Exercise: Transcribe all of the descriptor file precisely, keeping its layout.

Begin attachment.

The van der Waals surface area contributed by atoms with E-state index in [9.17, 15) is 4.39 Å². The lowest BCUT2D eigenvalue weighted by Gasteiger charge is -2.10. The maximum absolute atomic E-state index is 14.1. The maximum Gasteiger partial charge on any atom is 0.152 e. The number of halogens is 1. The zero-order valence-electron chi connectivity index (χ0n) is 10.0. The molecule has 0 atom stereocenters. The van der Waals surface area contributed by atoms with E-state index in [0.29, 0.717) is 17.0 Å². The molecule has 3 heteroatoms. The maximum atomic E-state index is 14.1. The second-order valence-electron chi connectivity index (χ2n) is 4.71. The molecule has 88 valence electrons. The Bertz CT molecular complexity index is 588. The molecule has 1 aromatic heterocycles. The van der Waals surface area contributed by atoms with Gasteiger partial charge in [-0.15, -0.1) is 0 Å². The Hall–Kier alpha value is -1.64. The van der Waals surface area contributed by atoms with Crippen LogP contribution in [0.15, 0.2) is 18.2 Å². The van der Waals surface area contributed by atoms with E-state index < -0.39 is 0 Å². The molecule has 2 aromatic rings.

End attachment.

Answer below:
The van der Waals surface area contributed by atoms with E-state index in [9.17, 15) is 4.39 Å². The lowest BCUT2D eigenvalue weighted by Gasteiger charge is -2.10. The maximum absolute atomic E-state index is 14.1. The maximum Gasteiger partial charge on any atom is 0.152 e. The number of halogens is 1. The zero-order valence-electron chi connectivity index (χ0n) is 10.0. The molecule has 0 atom stereocenters. The van der Waals surface area contributed by atoms with E-state index in [0.29, 0.717) is 17.0 Å². The molecule has 3 heteroatoms. The maximum atomic E-state index is 14.1. The second-order valence-electron chi connectivity index (χ2n) is 4.71. The molecule has 88 valence electrons. The Bertz CT molecular complexity index is 588. The molecule has 1 aromatic heterocycles. The van der Waals surface area contributed by atoms with Gasteiger partial charge in [-0.15, -0.1) is 0 Å². The Hall–Kier alpha value is -1.64. The van der Waals surface area contributed by atoms with Crippen LogP contribution in [0.15, 0.2) is 18.2 Å². The van der Waals surface area contributed by atoms with E-state index < -0.39 is 0 Å². The molecule has 2 aromatic rings.